Perhaps at long last we can begin to dispel the myth that corporate power is always saintly and works in our interests. This is why democracies have safeguards and we need to protect ourselves from abuse by powerful corporations that are always working to limit the scope of positive freedoms unless the freedoms increase their profits.
Leonard’s book is also relevant in that the Koch brothers are especially keen funders of libertarian institutions like the Cato Foundation, Americans for Prosperity, Citizens Unite and other nonprofits aimed at limiting popular mobilisation against powerful elites. The Koch-funded think-tanks’ primary aim is to influence government responsibility so that it is less about citizens and more about the protection of corporate interests.
A case in point: the Koch brothers’ climate denialism goes back to the 1990s.
In so doing, they had common cause and interests with Exxon-Mobil (which famously suppressed climate data showing the link between greenhouse-gas emissions and climate change) – one of the early proponents of climate denialism using diversionary tactics to stall US federal government action aimed at reducing carbon emissions.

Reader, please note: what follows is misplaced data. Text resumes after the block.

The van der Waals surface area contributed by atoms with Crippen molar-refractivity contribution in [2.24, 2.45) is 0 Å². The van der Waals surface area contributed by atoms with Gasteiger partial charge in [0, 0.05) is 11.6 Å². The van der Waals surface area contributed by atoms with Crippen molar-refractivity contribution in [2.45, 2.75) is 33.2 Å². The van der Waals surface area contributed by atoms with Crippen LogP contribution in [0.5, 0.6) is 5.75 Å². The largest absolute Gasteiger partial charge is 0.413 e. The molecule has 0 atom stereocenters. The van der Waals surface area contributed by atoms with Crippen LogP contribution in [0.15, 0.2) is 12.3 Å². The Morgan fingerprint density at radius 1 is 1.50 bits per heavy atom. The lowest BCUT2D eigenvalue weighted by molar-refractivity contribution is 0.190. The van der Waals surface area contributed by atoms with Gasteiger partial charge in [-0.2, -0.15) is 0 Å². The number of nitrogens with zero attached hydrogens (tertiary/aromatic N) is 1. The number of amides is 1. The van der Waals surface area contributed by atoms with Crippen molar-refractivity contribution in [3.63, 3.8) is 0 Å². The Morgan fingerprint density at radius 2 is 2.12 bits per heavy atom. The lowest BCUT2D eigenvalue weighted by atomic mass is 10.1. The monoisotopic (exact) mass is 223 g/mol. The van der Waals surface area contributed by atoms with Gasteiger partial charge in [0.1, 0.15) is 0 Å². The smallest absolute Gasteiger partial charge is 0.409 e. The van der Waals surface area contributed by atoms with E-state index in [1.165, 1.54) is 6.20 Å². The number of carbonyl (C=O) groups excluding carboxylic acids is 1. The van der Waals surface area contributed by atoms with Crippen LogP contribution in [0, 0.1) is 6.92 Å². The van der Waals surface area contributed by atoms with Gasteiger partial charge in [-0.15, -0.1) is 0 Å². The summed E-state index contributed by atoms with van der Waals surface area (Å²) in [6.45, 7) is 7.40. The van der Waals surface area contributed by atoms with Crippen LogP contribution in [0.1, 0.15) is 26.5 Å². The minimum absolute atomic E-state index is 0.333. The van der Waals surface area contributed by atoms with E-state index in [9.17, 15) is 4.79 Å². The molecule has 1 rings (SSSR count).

The Koch brothers organised the first conference on climate change, only to cast doubt on mainstream scientists raising the alarm by organising their own counter science conference in 1991, titled, seemingly innocuously, ‘Global Environmental Crisis: Science or Politics?’.
So influential have the Koch brothers been that experts have given a special moniker for their truth-making machine: the ‘Kochtopus’. The role of the Kochtopus is to spread doubt about science that is against corporate profits, buy the services of lobbyists, write legislation for legislators, place doubt in the public domain and attack the credibility of those experts who hold contrary views.
The libertarian ideology offends because it is lame on corporate power and large on the evils of the State.